5 strategies for winning toddler sleep battles
Written by: Rebecca Kempton
Toddler sleep antics are akin to playing the game of Survivor: Who can outwit, outlast, outplay? We know who usually wins! As a physician and certified pediatric sleep specialist who has helped more than 1,000 toddlers and their families sleep better, I can assure you, if you have ever been the loser in your child’s survivor games, you are not alone. The good news is, you can win with a few helpful tips — if you are patient and consistent.
1. Don’t ditch the crib too soon. Wait until at least age 3 to make the transition, if not later. By then your toddler can better understand the boundaries of the bed. If you have a crib jumper, don’t despair — but don’t bring him into your bed! First, try these techniques: Try to catch him in the act of climbing (a video monitor can help) and firmly tell him “no,” either through the monitor or in person (you may have to do this multiple times). If one side of the crib is higher, turn the crib around to put a higher obstacle in his way. Use a sleep sack. If he does climb out, be consistent about taking him back without talking or eye contact.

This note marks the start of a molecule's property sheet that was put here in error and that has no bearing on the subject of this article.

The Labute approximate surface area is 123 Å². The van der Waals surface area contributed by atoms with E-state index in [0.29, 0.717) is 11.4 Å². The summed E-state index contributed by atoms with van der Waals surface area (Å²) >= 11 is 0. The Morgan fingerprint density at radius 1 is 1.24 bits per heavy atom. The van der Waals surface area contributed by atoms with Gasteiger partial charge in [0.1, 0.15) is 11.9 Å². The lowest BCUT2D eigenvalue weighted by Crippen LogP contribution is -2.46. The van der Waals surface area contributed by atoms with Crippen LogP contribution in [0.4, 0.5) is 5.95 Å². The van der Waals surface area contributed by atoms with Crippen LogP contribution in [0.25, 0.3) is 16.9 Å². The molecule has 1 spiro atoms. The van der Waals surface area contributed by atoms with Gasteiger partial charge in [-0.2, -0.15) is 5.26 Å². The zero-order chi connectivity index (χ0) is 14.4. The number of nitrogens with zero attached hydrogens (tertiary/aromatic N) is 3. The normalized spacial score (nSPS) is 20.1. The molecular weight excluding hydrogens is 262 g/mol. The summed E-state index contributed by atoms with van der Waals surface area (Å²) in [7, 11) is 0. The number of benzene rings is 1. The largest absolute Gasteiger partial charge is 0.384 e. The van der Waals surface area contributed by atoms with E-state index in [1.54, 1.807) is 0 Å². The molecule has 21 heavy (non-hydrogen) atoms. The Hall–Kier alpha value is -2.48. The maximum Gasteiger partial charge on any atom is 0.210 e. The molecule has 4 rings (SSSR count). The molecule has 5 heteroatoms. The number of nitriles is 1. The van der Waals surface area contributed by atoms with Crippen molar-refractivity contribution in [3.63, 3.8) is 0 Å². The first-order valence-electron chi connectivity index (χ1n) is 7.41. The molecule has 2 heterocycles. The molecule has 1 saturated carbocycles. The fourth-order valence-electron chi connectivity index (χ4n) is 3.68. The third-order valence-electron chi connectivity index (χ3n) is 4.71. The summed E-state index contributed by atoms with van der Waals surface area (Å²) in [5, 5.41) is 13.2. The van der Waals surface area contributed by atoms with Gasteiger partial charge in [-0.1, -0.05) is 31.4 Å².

2. Practice consistent routines. Children thrive on predictable routines, including bedtime. Do any combination of relaxing activities in the same order every night for about 20-30 minutes: read books, make up stories, discuss the day’s activities, sing songs, etc. Over time, he will associate this routine with sleep.
3. Time it right. A well-timed bedtime can mean the difference between a peaceful bedtime and bedtime battles or night wakings. An overtired child at bedtime is one of the biggest reasons for stalling and for night wakings, because their bodies are in overdrive. Generally, bedtime should be about four-and-a-half hours after the end of a restorative one- to two-hour nap for toddlers aged 18 months to 3 years. If the nap is shorter, then move bedtime earlier using their behavior as your cue.
4. Eliminate sleep crutches. If your toddler needs you to fall asleep, then when they cycle in and out of sleep throughout the night, they will most likely need your help getting back to sleep — more rocking, more milk, and so forth. Have consistent routines to allow your toddler to fall asleep on his own.
5. Have a plan for your “jack in the box.” If your toddler decides to visit you either right after bedtime or in the middle of the night, the best technique is to take their hand and — without eye contact, emotion, or engagement — walk them straight back to bed without tucking them in or kissing them again. Make it unrewarding to curb the behavior. You may have to try more than once, but be assured he will will get the message and start sleeping through the night in no time.
Posted on May 26, 2016 at 10:49 AM